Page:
“When an idea is wanting, a word can always be found to take its place.”
admire and enjoy Goethe very much. It goes against my taste to disagree with him, but in this case I must.
A word, a single word, could never be used to manifest an idea, because a word on its own means nothing. Hear me out...
Lets take the word “love.” First, let’s speak the word out-loud to ourselves.
Now lets examine what we meant by speaking the word. What meaning or understanding can we derive from what we just conveyed?
After a few minutes of introspection, it becomes apparent that no meaning can be derived from our previous statement. Why is this? It’s fairly
simple, and one only needs to remember his 4th grade english to arrive at an answer. “Love,” a verb and a noun, means nothing without context.
A verb is nothing if there is nothing doing it. A noun is nothing if it doesn’t have a context to exist in. A subject needs its predicate.
“Love,” as a word, is the name we’ve bestowed upon a group of many different feelings. Like every word, it is an attempt at
—a desire to group many things under one banner for the purposes of optimizing how we convey and understand our concepts. Its
meaning is apparent, but undefinable, simply because it cannot exist without context.
If we add “I” to the word “love” we get “I love.” Now
the word can finally burst to life and it begins to display meaning.
“Love,” in this context, is what “I” is doing. “I” is in the process of “loving.” We can derive from within the context of this
statement that “love” is at this point positive and holds value to us, but there is still not enough meaning to arrive at any fact-based
conclusions as to what its intended usage will be, unless this “I” is simply declaring that he possesses the ability to love.
If we add another word, and our statement becomes “I love to hate,” we begin to see the word in a brighter light, and we are able to start placing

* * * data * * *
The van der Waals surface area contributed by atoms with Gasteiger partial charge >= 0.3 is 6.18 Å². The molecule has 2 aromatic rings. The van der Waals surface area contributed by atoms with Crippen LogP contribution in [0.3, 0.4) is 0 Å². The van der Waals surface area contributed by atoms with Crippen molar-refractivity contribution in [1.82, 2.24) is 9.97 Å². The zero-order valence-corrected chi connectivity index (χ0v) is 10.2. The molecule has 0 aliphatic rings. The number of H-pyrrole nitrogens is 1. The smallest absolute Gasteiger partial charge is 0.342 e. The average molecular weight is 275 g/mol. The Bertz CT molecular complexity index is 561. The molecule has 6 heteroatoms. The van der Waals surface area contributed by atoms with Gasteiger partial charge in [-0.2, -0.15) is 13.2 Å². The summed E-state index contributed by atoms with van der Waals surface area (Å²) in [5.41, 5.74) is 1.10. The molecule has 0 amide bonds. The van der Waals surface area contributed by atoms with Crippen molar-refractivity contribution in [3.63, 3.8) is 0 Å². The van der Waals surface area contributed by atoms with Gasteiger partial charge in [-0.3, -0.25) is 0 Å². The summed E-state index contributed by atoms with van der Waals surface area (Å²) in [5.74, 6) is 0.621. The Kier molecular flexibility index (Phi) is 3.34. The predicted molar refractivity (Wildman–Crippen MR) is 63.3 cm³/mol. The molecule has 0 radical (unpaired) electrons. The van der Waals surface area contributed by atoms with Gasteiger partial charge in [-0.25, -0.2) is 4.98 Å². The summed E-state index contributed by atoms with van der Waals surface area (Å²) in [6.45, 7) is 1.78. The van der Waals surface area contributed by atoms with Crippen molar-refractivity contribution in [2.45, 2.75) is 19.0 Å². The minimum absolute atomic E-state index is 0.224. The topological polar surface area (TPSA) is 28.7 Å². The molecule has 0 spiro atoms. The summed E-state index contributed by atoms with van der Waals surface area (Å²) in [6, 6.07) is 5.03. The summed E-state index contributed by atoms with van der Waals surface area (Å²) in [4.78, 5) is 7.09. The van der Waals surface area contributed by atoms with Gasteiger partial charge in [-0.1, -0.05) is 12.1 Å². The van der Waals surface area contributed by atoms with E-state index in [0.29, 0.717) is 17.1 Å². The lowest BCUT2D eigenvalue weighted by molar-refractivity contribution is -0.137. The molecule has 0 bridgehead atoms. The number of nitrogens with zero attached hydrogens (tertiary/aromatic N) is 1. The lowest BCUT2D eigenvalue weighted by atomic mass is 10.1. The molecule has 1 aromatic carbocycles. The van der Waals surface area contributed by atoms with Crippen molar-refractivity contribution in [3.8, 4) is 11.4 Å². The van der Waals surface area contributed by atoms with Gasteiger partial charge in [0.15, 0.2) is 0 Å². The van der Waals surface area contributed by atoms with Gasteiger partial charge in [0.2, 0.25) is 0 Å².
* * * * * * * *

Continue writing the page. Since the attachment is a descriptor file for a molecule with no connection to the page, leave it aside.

value not on the word love, but on its context and intended usage. In this case, we discover the usage of “love” is entirely negative, and no
longer worth our time.
“Tongue,” on its own, means nothing. The word “God” means nothing. The word “Being” means nothing. The word “Love” means nothing. And
although the meaning of the word may be apparent to ourselves, there is no way we can convey or understand the single word without context. Meaning
can only be derived from a sentence, a subject with a predicate, or at the very least a clause.
(It could be argued that words of acknowledgment—ok, yes, no etc.—can have meaning on their own, but the line between word
is blurred. Also, saying “pigeon” means nothing, although one could say “Pigeon” and point to a pigeon, but this is putting it
into context. )
So why do we spend so much time finding meaning in a single word when we know there is none? Is metaphysics the study of the word or the study of the
idea? I suggest we explore the context and intended usage of the word, before we explore the word itself.
What do you think?
Thanks for reading.
edit on 23-5-2012 by LesMisanthrope because: grammar sucks